I will try you LM10011 idea as right now I am using an 74T07 solution to implement a 2-bit voltage selection. A bit mickey-mouse but it works.
I am doing a rev to our board and thought I should just re-run all the comp values since I thought there might have been some improvements. What a mistake!!
Webench is really flaky - sometimes is saves the new values that I plug in and sometimes it doesn't. Also, it usually forgets custom values of inductors and caps. I don't understand why Webench doesn't have a real "save" button that will truly save a design as it sits. And, restore it correctly without recalculating things and blowing up the values.
Also, I think there might be a bug: if I run a load simulation with Vin 4.75 to 5.5 and Vout set to 1V@15A, the transients are on the order of 10s of mV, and if I add more caps they smooth out as you would expect. BUT, if I set Vout to 0.9V, the transients are 100s of mV and they don't respond to added caps the same way. And, if you add a ton, say, 20x100uf (or fewer but higher cap values), the program generally fails. In these cases I tell the custom cap to be ceramic.
Also, if I enter a voltage value of, say, 1.13, the simulator just goes nuts. It acts like I told it 1000s of volts.
What do you think?
One other question: can the LM21215 quick start spreadsheet be used with the LM21215A-1? If not, why not?
And, yet one more question: playing around with the quick start calculator, I see that if I want to minimize the transient voltage droop that once I go beyond about 250uF, the phase margin goes infinite at somewhere beyond 200KHz. I don't think that is something I want.
If I start reducing the crossover frequency, I have to set the desired to 19KHz to get the phase margin to go to 0 instead of off the chart. My expected values are then 22KHz and 68 degrees.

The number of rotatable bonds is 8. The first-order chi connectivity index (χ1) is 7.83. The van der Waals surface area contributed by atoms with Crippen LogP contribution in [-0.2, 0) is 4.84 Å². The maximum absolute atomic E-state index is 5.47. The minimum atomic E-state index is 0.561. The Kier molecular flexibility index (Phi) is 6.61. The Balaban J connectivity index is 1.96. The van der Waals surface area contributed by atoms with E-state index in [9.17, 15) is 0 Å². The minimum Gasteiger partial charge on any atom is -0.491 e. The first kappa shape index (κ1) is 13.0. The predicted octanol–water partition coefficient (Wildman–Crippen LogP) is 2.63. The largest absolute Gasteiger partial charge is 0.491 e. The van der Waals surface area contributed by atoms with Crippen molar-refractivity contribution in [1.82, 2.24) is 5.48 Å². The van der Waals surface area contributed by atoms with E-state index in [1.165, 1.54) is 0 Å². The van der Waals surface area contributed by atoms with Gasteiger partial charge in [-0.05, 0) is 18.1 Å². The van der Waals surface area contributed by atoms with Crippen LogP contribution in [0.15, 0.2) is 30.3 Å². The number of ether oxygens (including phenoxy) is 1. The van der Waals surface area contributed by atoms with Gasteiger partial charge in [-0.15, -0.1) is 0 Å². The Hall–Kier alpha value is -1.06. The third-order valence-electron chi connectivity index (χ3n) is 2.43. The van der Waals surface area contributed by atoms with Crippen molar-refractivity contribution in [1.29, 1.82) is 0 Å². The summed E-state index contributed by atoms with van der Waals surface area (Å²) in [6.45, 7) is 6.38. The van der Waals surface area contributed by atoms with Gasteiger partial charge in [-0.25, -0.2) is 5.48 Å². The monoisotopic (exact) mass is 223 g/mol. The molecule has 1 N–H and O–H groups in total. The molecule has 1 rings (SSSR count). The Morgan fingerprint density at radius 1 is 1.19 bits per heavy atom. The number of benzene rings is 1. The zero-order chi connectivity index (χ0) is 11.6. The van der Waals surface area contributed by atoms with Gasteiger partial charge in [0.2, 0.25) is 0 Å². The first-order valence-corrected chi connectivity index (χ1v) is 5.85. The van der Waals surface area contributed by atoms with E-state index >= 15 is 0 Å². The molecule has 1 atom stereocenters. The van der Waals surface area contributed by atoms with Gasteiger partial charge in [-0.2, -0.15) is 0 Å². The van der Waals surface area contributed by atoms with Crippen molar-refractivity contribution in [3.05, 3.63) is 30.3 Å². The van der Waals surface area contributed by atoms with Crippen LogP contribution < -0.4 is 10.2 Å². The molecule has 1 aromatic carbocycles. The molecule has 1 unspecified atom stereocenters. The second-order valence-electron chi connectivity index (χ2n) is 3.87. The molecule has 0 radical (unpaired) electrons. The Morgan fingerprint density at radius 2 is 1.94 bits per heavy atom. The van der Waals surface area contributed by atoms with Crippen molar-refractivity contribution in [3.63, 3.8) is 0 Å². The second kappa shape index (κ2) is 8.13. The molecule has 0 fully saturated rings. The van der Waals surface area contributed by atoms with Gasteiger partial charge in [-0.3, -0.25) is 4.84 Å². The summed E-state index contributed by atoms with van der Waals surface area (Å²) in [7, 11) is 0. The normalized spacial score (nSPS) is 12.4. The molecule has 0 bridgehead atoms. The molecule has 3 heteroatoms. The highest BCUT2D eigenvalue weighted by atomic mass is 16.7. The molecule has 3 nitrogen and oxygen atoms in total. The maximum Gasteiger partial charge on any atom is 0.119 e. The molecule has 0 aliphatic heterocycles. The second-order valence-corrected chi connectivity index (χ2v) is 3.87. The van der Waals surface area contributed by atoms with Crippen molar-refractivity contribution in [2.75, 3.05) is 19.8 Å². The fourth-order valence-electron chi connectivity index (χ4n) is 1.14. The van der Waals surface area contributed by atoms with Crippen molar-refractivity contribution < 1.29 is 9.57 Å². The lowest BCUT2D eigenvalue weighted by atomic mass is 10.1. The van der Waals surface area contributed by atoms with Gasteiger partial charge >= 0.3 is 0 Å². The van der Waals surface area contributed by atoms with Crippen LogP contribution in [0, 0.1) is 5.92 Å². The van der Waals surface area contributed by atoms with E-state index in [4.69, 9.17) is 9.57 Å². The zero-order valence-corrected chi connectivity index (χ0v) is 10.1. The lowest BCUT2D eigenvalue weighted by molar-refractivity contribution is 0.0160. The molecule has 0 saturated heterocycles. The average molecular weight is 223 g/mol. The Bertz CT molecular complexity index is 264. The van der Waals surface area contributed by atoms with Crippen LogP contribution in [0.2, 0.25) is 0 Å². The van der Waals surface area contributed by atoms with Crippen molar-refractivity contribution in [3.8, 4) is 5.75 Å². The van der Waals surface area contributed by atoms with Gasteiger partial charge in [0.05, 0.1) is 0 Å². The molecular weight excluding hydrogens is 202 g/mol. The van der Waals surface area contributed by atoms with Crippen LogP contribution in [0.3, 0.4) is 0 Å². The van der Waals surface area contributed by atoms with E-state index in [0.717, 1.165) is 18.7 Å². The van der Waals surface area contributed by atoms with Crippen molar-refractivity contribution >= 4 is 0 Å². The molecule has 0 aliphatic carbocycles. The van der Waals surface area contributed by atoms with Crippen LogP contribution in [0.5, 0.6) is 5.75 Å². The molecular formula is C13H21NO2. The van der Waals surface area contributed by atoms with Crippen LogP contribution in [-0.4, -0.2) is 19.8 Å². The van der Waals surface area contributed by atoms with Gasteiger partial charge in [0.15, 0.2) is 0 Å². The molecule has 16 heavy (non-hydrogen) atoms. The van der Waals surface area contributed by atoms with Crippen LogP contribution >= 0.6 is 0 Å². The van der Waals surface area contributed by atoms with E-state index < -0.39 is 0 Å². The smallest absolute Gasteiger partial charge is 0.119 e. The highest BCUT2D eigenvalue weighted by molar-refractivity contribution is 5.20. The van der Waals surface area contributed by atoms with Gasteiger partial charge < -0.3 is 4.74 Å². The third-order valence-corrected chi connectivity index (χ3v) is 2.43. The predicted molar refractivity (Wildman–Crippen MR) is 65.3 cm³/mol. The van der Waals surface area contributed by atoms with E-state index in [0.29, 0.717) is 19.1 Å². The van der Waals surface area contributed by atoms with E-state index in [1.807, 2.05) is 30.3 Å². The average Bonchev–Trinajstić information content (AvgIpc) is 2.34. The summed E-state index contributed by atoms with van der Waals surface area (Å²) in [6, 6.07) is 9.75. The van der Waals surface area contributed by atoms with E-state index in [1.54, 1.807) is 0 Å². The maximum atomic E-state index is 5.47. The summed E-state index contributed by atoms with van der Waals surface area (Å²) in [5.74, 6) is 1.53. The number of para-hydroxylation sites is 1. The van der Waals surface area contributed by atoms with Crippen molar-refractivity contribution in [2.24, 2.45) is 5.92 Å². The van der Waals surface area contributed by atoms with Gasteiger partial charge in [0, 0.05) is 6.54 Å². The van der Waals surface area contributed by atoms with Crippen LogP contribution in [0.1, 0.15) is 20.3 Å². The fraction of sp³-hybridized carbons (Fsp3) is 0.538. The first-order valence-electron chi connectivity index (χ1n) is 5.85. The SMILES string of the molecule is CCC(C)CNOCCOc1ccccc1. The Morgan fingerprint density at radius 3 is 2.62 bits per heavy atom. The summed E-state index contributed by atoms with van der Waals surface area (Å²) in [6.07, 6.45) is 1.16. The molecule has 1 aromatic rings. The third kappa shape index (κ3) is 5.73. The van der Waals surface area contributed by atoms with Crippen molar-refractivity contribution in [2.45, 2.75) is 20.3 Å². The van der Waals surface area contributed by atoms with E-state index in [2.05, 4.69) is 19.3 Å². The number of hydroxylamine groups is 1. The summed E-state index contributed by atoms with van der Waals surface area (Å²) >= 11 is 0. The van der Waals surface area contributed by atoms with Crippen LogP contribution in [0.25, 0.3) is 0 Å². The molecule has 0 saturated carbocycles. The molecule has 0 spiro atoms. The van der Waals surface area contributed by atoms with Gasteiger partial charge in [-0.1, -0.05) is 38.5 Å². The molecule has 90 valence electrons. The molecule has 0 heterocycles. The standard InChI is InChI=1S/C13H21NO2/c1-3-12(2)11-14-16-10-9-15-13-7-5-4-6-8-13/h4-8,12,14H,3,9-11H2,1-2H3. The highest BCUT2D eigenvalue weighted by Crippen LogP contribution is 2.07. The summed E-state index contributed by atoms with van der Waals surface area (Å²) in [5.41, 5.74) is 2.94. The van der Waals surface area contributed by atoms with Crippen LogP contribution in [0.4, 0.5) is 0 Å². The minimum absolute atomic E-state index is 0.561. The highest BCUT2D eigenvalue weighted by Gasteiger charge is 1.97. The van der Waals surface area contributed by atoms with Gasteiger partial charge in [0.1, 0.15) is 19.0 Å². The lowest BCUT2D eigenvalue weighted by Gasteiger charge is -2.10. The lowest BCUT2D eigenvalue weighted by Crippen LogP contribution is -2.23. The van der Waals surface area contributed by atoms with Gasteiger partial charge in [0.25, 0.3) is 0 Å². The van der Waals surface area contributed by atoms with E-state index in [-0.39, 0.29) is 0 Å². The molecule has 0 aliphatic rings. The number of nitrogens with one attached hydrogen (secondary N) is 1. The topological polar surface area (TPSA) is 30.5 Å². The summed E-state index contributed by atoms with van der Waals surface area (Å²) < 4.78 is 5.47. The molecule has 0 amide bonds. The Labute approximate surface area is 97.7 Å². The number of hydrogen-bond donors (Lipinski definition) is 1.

So, this would seem to imply that in order for me to get the transient droop down (700uf >> 24mV droop) is not a realistic approach because it forces the crossover frequency really low.
I tried hand tweaking the values of Cc1, Rc1, Cc2, Rc2, and Cc3 and with a lot of fiddling and for 5Vin, 0.9V@15A and 700uF and 0.68uH, I got the values 1.1nF, 34K, 39pF, 0.18K and 2200pF. This gave me 74KHz crossover and 50 degree phase, AND a 23mV transient droop.
I am not sure why the spreadsheet couldn't figure this out automatically, but oh well.
As you already know, the LM21215 has fixed frequency and adjustable current limit while the LM21215A-1 has a SYNC input. Note that the LM21215A-1 is quite similar to the LM21212-1 with the exception of a higher current limit and a different nominal operating frequency (with no SYNC signal). Even though the LM21215A-1 quickstart tool isn't yet available, while noting these differences you can refer to the LM21212-1 file at www.ti.com/.../lm21212-1design-calc to conveniently calculate compensation component values. Keep in mind that DCM operation exists at light loads - and this may affect transient response behavior.
OK, thanks for the tip about the LM21212.
One thing that concerns me is that the models used in Webench and quick start clearly are different. If you do a run Webench using a particular set of parameters and then do the same thing in quick start, the resulting phase margin, ripple, and crossover values are quite different.
I have tried this for the 21212, 21215, and 21215-1 and I get the same sort of behavior. I noticed the same thing with the TPS56121, which we also use, comparing between switcherpro and webench .
Quickstart (or switcherpro) is a lot easier to use, but if Webench gives more correct results, then I will use that.
What say you?
If you have an email, I could send you the webench and quickstart outputs for identical circuits and you could see what I mean.
Victor, please open and submit an e2e post for this.Regards, Tim